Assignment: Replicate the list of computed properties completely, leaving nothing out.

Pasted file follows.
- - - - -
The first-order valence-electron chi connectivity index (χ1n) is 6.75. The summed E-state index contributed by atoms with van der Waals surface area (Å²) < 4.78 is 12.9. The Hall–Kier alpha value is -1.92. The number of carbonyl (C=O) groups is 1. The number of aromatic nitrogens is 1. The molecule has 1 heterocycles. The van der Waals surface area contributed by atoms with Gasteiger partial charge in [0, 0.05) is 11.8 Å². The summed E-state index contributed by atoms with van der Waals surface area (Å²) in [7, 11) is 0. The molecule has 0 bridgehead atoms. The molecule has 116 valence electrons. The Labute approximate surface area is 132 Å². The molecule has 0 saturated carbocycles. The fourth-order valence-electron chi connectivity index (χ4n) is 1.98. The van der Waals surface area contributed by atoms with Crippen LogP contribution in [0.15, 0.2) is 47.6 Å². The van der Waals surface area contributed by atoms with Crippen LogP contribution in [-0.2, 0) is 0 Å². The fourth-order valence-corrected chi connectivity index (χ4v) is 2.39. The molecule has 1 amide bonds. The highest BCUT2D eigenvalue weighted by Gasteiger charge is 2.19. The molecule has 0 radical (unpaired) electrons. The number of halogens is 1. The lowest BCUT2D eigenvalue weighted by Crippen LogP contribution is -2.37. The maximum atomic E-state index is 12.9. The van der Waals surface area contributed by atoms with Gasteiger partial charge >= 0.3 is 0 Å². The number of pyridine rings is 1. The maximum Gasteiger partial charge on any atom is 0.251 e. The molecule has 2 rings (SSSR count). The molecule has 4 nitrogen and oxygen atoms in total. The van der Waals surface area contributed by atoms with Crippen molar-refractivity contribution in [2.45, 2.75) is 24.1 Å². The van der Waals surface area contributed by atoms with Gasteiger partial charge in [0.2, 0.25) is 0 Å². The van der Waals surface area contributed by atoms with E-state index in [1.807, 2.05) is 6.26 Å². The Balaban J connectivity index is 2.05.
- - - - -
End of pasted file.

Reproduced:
The first-order valence-electron chi connectivity index (χ1n) is 6.75. The summed E-state index contributed by atoms with van der Waals surface area (Å²) < 4.78 is 12.9. The Hall–Kier alpha value is -1.92. The number of carbonyl (C=O) groups is 1. The number of aromatic nitrogens is 1. The molecule has 1 heterocycles. The van der Waals surface area contributed by atoms with Gasteiger partial charge in [0, 0.05) is 11.8 Å². The summed E-state index contributed by atoms with van der Waals surface area (Å²) in [7, 11) is 0. The molecule has 0 bridgehead atoms. The molecule has 116 valence electrons. The Labute approximate surface area is 132 Å². The molecule has 0 saturated carbocycles. The fourth-order valence-electron chi connectivity index (χ4n) is 1.98. The van der Waals surface area contributed by atoms with Crippen LogP contribution in [0.15, 0.2) is 47.6 Å². The van der Waals surface area contributed by atoms with Crippen LogP contribution in [-0.2, 0) is 0 Å². The fourth-order valence-corrected chi connectivity index (χ4v) is 2.39. The molecule has 1 amide bonds. The highest BCUT2D eigenvalue weighted by Gasteiger charge is 2.19. The molecule has 0 radical (unpaired) electrons. The number of halogens is 1. The lowest BCUT2D eigenvalue weighted by Crippen LogP contribution is -2.37. The maximum atomic E-state index is 12.9. The van der Waals surface area contributed by atoms with Gasteiger partial charge >= 0.3 is 0 Å². The number of pyridine rings is 1. The maximum Gasteiger partial charge on any atom is 0.251 e. The molecule has 2 rings (SSSR count). The molecule has 4 nitrogen and oxygen atoms in total. The van der Waals surface area contributed by atoms with Crippen molar-refractivity contribution in [2.45, 2.75) is 24.1 Å². The van der Waals surface area contributed by atoms with Gasteiger partial charge in [0.2, 0.25) is 0 Å². The van der Waals surface area contributed by atoms with E-state index in [1.807, 2.05) is 6.26 Å². The Balaban J connectivity index is 2.05.